Fairchild Tropical Garden Expedition aboard the Cheng Ho 1939-1940
MAY 1940
 
 
 
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JUNE 1940
 
 
 
 
 
 
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JULY 1940
 
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AUGUST 1940
 
 
 
 
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AUG 1940
4

Manila, Philippines to Los Angeles, USA

Written by Edward Beckwith on Sunday, August 4, 1940

Agrihan, Northern Mariana Islands
Agrihan, Northern Mariana Islands. Photographed in 1990 by Dick Moore, U.S. Geological Survey.
Some of the Northern Mariana Islands were in sight when I got up, barren looking and rather mountainous. They are owned by Japan and were formerly German.

Marian, David and I talked with the Captain and showed him some maps of the Philippines and Dutch East Indies. He said that the steamer sometimes went from Manila through the islands on her way to Los Angeles and sometimes around the north end of Luzon. He said one way was as good as the other.

I asked Marian to play shuffleboard but she would not do so, probably afraid of getting beaten. She always makes games a very personal matter. I played David and won, then Mrs. Whittaker and won by a narrow margin.

I am reading “The Grapes of Wrath” from the steamer library, one of the most interesting books I had read for a long time. In the evening Marian got me to tell about Alaska to Mrs. Whittaker.

David, Marian and I have a table with one more, a Miss A.E. Rigollier. She has some sort of business in Manila, probably a beauty shop or women’s clothes.

 
AUG 1940
3

Manila, Philippines to Los Angeles, USA

Written by Edward Beckwith on Saturday, August 3, 1940

David got me up at 8:30 after I had slept almost 12 hours.

I understand that the ship will be closed in at night until we reach Los Angeles, and suppose that the danger, if there is any, is from some German raider camouflaged as a freighter.

The food is rather poor, the service fair, but everything very clean and comfortable.

Walked a mile around the desk with Marian and then played three games of Chinese checkers with her using my small chess board which I adapted to the game. She won each time and very apparently made a great effort to beat me. She asked me at dinner whether I had “allowed” her to win, and I answered “of course”. I think she took it seriously.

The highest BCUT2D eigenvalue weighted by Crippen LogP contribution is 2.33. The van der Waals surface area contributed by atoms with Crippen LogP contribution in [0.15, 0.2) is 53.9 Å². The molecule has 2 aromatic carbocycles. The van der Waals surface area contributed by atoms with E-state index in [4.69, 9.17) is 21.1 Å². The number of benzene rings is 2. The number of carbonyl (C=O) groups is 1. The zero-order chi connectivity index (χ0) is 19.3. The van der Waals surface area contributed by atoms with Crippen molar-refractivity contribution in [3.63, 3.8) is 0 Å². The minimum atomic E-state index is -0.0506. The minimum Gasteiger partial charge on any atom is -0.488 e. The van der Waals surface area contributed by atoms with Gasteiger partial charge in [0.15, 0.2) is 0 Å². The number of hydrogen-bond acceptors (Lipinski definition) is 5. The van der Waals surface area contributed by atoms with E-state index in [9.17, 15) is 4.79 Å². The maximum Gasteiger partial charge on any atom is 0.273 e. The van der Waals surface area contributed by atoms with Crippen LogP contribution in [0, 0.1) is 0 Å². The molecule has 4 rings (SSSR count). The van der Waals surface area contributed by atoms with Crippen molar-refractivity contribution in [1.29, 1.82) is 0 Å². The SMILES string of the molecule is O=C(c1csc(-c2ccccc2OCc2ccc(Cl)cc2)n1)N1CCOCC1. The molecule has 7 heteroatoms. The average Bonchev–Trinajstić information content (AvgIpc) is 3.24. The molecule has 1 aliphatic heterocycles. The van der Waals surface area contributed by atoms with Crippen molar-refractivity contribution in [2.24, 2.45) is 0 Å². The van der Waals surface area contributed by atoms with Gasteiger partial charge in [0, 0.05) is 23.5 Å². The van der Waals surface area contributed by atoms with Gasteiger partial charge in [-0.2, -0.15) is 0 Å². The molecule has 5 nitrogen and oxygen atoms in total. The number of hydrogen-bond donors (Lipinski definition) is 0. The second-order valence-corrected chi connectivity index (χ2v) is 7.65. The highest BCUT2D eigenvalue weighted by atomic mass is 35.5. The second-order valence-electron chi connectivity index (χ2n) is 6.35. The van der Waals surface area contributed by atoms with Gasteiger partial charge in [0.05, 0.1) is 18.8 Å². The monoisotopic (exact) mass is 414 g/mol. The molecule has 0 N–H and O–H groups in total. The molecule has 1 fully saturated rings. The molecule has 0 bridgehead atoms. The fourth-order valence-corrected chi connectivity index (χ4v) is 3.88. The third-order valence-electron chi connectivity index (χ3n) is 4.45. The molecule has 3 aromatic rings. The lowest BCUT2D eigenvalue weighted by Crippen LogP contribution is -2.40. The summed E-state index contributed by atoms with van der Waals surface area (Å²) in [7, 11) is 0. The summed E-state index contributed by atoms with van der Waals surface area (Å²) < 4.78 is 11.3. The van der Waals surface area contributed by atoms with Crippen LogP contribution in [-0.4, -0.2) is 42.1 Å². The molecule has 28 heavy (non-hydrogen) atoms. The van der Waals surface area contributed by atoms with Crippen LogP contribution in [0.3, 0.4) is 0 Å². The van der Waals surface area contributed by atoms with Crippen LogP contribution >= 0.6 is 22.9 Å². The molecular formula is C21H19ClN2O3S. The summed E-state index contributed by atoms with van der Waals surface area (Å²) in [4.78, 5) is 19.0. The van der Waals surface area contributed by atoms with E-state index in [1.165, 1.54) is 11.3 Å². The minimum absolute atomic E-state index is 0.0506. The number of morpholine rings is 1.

Toured around the deck alone in the evening and then turned in.

AUG 1940
2

Manila, Philippines to Los Angeles, USA

Written by Edward Beckwith on Friday, August 2, 1940

There are a number of animals in cages on the lower deck, for a zoo in San Diego. Among them are two Hippopotami one of whom is sick, and a large orangutan from Borneo.

The wife in the Dutch family of refugees from Holland is quite ill, with a temperature of 104° F.

I walked a mile around the deck with Marian.

David has been looking over his films, of which he as about 1500. My own collection, however, contains almost all the close up views of botanical specimens and is therefore much the more valuable. I expect to make a complete set of 8×10 enlargements when I reach Garrison.
Turned in at 8 PM after an uneventful day.

Comments

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By admin
2010-08-03 05:42:47
There is some good footage of the animals upon their arrival in San Diego.
AUG 1940
1

Manila, Philippines to Los Angeles, USA

Written by Edward Beckwith on Thursday, August 1, 1940

Very beautiful view last evening of the volcano Mayon in the southern part of Luzon. This was nearing the last of the Philippines as this morning we were out of sight of land and I think will remain so until we reach Los Angeles.

Developed one roll of flashlights of the junk. Result unsatisfactory because over exposed and not in good focus. Development 5 ½ mins at 82° with 777 and Alpha Press film was correct. Decided not to do any more until I reach Garrison, so threw away materials.

Have not spoken to many passengers, but beat the young Hamel boy at ping pong, also put my name down for the shuffleboard and ping pong tournaments. Had beer with David and Marian and stayed up till 10:30 talking with them about Anne’s shortcomings. Neither could tell what had started the trouble. The missionary, Hamel gave a good report on Schofield, and Marian said that she was mean enough to feel sorry.